Asking Hard Questions

It’s always a high moment in worship for me when the people—you—come forward in an act of dedication or response. Last Sunday I was once again stirred to watch you come forward to lay your financial commitments for 2016 on the altar.

We’ve considered generosity in recent weeks. We’ve talked about “growing in generosity,” as well as “growing in faith.” Many of you stepped up last week to respond to the generosity of God with your own commitments to generosity next year, which, by the way, also serves to support the ministries and missions of the church. THANK YOU!

If you haven’t yet returned your commitment card, please do so as soon as possible. To do so makes your giving an intentional act, not a haphazard one, and it gives the Leadership Team needed information in setting next year’s budget.

To date (as of Friday morning), we have received 161 pledges totaling $648,976. That’s a good start, but we have a way to go—last year’s final total was 283 pledges totaling $1,003,598. So you see every pledge is important if we are to reach that amount and beyond in order to continue to grow our ministry and mission.


This Sunday we shift gears. This Sunday we focus on the story of the man named Job. We’ve all heard of the “patience of Job,” and maybe know little else of the story. But there is much, much more to the story. In 1981 Rabbi Harold Kushner wrote a book entitled When Bad Things Happen to Good People, at least partially in response to his 3-year-old son’s battle with a degenerative disease. In doing so, he raised the age-old question about suffering and why it exists in a world created by a loving God. He drew heavily from Job. Millions read it. For me it made some critical points, but, in the end, did not give a satisfying answer to the question “Why?”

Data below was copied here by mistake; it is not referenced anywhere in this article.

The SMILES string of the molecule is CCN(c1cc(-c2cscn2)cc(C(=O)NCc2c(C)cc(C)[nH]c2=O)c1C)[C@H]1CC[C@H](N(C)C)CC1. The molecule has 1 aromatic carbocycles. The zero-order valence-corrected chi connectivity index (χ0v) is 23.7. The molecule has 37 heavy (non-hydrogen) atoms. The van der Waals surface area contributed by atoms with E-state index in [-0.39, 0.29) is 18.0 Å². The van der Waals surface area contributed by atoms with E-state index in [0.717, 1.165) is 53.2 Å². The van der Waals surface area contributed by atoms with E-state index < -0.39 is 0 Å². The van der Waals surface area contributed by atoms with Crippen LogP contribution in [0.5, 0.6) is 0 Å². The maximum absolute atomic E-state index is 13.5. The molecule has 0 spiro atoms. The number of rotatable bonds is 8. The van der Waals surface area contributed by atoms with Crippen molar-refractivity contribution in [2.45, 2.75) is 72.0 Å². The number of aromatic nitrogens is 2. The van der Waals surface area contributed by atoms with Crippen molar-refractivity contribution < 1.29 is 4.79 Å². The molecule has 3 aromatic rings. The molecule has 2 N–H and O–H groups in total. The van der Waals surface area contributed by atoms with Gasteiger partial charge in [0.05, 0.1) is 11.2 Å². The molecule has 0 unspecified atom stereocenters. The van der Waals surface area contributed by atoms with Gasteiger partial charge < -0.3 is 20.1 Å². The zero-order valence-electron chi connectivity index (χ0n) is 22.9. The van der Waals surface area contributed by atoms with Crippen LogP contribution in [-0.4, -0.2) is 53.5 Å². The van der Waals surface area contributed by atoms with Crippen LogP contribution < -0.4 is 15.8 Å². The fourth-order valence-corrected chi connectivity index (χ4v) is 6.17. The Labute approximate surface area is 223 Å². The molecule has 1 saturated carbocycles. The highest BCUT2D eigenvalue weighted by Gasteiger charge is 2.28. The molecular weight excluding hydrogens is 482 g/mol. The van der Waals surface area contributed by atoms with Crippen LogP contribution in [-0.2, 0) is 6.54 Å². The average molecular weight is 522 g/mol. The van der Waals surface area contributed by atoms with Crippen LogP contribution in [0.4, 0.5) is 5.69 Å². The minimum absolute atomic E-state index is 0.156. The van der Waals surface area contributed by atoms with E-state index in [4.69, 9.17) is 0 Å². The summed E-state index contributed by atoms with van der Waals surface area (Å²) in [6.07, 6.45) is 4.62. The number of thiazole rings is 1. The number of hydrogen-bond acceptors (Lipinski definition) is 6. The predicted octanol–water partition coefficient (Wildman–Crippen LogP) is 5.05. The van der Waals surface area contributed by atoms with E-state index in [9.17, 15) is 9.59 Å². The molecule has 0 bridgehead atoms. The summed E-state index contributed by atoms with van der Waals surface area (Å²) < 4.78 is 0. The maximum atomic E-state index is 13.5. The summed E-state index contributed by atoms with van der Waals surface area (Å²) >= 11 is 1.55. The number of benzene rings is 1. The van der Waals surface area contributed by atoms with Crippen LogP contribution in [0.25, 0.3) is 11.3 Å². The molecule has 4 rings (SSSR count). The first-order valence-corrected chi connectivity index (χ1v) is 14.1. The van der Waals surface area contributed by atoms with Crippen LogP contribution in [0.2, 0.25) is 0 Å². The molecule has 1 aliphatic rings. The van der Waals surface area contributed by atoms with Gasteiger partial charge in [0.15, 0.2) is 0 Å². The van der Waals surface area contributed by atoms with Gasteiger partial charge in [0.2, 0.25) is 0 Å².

I’m not sure today that there is a satisfying answer to that age old question.  I want to come clean with that, so that you won’t arrive Sunday expecting a neat answer tied up in a bow. But what we’ll do is sit with Job a bit, listen to him and his friends, listen to what God says when God finally shows up, and ponder what we can say, what we can believe, what we can hold onto when the world turns upside down on us. And that will happen to us all, at one time or another, in one way or another.

So on Sunday we’ll admit to some hard questions and seek what Job might teach us. If you are struggling with deep questions of “Why?”, if you’ve been wounded by life, if you’re dealing with grief, disappointment, disillusionment, fear or doubt,  if you feel God is distant, uncaring, and uninvolved, I hope you’ll come. And if you have a friend who is struggling, invite them along. We may not have a tidy “answer,” but we may find that’s not the most important thing.

See you Sunday,


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